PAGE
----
For example, if patients who live across state lines or “snow bird” patients make up a sizable percent of a hospital’s patient volume, it’s likely that eligible practitioners or referral partners from those areas will also request e-notifications. It’s unlikely that state based HIEs can fulfill requests from facilities outside their service region.

CMS gives impacted hospitals the option to meet e-notifications requirements through an intermediary or by directly managing e-notifications. Hospitals should assess the types of technical solutions that can best fulfill the variety, volume, and scope of e-notification requests while also meeting security requirements.

Look, at the end of the day there are many requirements included in both the CMS and ONC rules with patie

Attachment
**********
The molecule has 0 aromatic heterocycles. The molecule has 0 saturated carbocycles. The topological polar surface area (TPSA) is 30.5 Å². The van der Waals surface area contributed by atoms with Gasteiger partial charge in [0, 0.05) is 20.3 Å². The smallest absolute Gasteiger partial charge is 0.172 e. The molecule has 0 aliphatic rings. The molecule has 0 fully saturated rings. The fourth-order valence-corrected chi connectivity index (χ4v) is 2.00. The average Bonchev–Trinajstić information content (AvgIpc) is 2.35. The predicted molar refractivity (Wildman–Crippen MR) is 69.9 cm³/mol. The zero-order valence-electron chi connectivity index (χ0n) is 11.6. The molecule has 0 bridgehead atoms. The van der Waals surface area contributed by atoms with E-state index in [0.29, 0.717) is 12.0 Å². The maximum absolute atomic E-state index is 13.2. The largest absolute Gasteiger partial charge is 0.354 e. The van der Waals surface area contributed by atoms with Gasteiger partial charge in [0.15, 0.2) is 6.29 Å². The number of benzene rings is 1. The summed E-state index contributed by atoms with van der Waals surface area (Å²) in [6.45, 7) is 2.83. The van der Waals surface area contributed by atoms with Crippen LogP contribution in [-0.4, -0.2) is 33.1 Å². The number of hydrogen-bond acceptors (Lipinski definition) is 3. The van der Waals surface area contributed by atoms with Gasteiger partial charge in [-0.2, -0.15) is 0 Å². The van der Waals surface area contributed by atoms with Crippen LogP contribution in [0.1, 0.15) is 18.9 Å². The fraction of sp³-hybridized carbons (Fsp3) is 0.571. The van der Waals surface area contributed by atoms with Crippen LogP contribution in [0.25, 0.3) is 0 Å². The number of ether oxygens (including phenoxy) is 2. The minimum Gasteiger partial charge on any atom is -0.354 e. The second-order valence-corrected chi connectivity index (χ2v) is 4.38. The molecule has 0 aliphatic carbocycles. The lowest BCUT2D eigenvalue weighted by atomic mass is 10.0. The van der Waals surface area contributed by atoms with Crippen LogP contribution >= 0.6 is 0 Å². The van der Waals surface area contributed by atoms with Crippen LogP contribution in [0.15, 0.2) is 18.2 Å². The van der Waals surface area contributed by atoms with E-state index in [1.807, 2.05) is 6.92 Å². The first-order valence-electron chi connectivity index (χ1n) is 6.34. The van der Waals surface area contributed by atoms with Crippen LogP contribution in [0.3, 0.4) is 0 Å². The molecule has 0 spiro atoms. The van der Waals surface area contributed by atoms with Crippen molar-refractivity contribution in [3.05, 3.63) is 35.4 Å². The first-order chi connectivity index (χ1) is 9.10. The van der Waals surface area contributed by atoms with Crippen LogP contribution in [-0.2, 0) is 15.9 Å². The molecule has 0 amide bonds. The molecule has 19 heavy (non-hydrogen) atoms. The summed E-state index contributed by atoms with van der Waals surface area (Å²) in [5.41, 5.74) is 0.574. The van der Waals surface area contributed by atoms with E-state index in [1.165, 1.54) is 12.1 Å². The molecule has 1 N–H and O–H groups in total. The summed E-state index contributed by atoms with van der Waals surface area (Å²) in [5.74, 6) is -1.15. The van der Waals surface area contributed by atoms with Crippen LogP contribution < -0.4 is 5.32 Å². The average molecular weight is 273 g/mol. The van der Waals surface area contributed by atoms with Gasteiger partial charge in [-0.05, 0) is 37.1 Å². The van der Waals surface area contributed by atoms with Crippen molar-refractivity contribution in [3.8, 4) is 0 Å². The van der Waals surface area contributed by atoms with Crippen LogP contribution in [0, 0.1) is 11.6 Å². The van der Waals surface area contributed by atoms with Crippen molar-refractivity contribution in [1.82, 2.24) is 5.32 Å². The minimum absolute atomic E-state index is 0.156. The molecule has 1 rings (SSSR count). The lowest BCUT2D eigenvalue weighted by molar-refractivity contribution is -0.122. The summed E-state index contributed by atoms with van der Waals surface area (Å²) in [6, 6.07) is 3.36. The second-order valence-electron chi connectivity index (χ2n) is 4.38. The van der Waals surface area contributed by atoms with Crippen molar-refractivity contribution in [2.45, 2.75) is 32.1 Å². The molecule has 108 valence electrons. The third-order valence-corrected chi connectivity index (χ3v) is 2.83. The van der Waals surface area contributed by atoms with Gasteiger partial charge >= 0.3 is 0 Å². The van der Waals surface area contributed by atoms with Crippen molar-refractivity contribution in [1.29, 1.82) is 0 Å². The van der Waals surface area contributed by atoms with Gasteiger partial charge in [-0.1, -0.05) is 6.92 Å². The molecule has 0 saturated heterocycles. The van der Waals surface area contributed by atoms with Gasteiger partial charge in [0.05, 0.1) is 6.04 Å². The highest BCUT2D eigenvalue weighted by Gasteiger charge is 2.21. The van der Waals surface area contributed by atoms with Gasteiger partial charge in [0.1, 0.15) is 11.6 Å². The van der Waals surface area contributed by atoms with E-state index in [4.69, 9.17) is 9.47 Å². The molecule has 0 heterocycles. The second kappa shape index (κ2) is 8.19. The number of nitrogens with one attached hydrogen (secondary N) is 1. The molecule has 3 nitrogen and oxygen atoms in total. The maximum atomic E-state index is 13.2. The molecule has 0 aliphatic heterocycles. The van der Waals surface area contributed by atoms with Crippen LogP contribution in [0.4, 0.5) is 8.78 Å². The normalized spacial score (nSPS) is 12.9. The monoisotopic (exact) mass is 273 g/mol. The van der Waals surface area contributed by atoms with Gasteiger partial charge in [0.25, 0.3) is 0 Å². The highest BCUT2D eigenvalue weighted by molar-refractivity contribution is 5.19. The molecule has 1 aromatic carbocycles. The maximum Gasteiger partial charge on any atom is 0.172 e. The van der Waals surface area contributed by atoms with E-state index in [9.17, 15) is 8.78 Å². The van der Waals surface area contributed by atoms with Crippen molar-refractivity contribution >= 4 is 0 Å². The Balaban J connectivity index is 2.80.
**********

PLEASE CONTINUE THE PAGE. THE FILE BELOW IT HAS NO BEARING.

nt-directed interoperability, FHIR API requirements, information blocking to name a few. If you are a CIO, you likely have your hands full, so assessing what work can or should be outsourced to vendors that can meet the prescribed requirements is critical so that you can focus on other strategic initiatives.

Here is a quick compliance checklist to help guide you.

What impact does the rule have on other community-based physicians and post-acutes and how can they succeed?

That’s a great question and it notes that we must take a look at the entire continuum of care. Practitioners, practice groups and entities, and , post-acutes have the ability to receive information whenever one of their patients is admitted, discharged or transferred from any impacted hospital.

As such, post-acute providers, for example, skilled nursing facilities and home health agencies, as well as practitioners and entities affiliated with a patient’s primary care practitioner  should identify those hospitals that are referral partners and those that see their patients so the notification requests can be directed comprehensively. As you can imagine, patients often seek care outside of their immediate geographic region, so having the ability to request notifications from any impacted hospital is incredibly helpful for care coordination purposes.